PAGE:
A discretionary trust means trustees have the discretion to decide who benefits from the trust, from a list of potential beneficiaries.
They can also decide when payments are to be made, how much, and how often.
Discretionary trusts are very flexible and can have many uses. For example you might not know how much your beneficiaries might need in the future, so you can leave that responsibility to the trustees.
Personal injury trusts
Another good use for a discretionary trust is a personal injury trust, which can be set up by, or on behalf of, someone who has received compensation from a personal injury claim so that they don’t lose eligibility for their benefits.
Protecting other members of your family
Before 2007, when the law changed, it was common for spouses to make wills leaving the inheritance tax allowance (currently £325,000) to a nil-rate band discretionary trust, so the surviving spouse or civil partner could make use of their allowance after the first spouse died.
While this is no longer necessary, thanks to the transferable inheritance tax allowance between spouses or civil partners, it is useful to include such a trust in your will to provide for other members of the family. If there are assets which are likely to increase in value at a faster rate than the inheritance tax allowance, these could be included in the trust to mitigate inheritance tax on the estate of the surviving spouse/civil partner.
The main disadvantage of a discretionary trust is that any income which is produced from trust assets is taxed at a higher rate of income tax (currently 45%); however, beneficiaries who are basic rate tax payers can claim a tax rebate.
Taxes on trusts
If the value of the trust exceeds the inheritance tax allowance, there may be inheritance tax to pay when any assets are transferred to the beneficiaries (exit charge) and on each ten-year anniversary of the start of the trust (principal charge). The calculations for the exit charge and principal charge are complex, but the rate of tax is lower than the rate of inheritance tax and the maximum rate of tax payable is 6%. See Can I really use a trust to avoid inheritance tax? for more information.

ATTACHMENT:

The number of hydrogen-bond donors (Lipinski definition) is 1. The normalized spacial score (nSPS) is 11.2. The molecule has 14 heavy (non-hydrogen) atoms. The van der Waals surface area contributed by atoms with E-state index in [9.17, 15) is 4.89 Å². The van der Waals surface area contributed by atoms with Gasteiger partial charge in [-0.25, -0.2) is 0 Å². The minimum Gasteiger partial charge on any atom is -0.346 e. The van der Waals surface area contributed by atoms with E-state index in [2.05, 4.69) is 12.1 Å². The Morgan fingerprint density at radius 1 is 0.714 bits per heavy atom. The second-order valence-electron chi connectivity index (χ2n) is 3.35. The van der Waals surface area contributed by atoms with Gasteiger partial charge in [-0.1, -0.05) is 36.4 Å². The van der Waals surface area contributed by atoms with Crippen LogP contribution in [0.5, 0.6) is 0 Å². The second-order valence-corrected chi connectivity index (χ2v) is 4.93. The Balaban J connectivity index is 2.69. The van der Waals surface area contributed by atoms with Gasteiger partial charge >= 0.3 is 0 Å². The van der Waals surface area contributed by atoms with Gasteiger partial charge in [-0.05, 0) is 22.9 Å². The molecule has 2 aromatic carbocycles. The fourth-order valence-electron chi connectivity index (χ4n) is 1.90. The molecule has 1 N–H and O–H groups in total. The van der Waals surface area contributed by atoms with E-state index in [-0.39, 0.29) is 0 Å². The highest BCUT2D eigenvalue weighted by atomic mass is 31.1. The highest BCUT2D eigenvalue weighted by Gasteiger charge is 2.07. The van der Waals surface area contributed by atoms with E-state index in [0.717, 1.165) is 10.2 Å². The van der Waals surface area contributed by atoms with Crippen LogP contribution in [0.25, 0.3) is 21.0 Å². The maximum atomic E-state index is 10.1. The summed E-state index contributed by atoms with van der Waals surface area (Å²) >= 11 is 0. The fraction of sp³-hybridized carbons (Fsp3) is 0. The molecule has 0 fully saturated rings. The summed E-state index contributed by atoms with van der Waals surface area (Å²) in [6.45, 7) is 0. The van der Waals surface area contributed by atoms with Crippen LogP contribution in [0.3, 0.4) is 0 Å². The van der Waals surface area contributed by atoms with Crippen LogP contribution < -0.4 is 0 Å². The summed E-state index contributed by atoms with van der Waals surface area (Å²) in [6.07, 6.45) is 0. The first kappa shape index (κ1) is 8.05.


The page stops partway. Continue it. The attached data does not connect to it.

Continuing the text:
Discretionary trusts are often set up by a will, but they can also be set up during someone’s lifetime. If the gift into trust is under £325,000 and no other gifts have been made, there will be no immediate lifetime inheritance tax charge.
It is worth noting that the inheritance tax residence nil-rate band, which came in to effect in April 2017, cannot be claimed if the deceased’s residence passes into a discretionary trust. This is because it must pass to direct descendants and cannot pass into trust (see What is the Residence Nil-Rate Band? for more information). However discretionary trusts are still useful tools to consider as part of estate and trust planning.
Tina Wong TEP is a Solicitor at Pothecary Witham Weld in London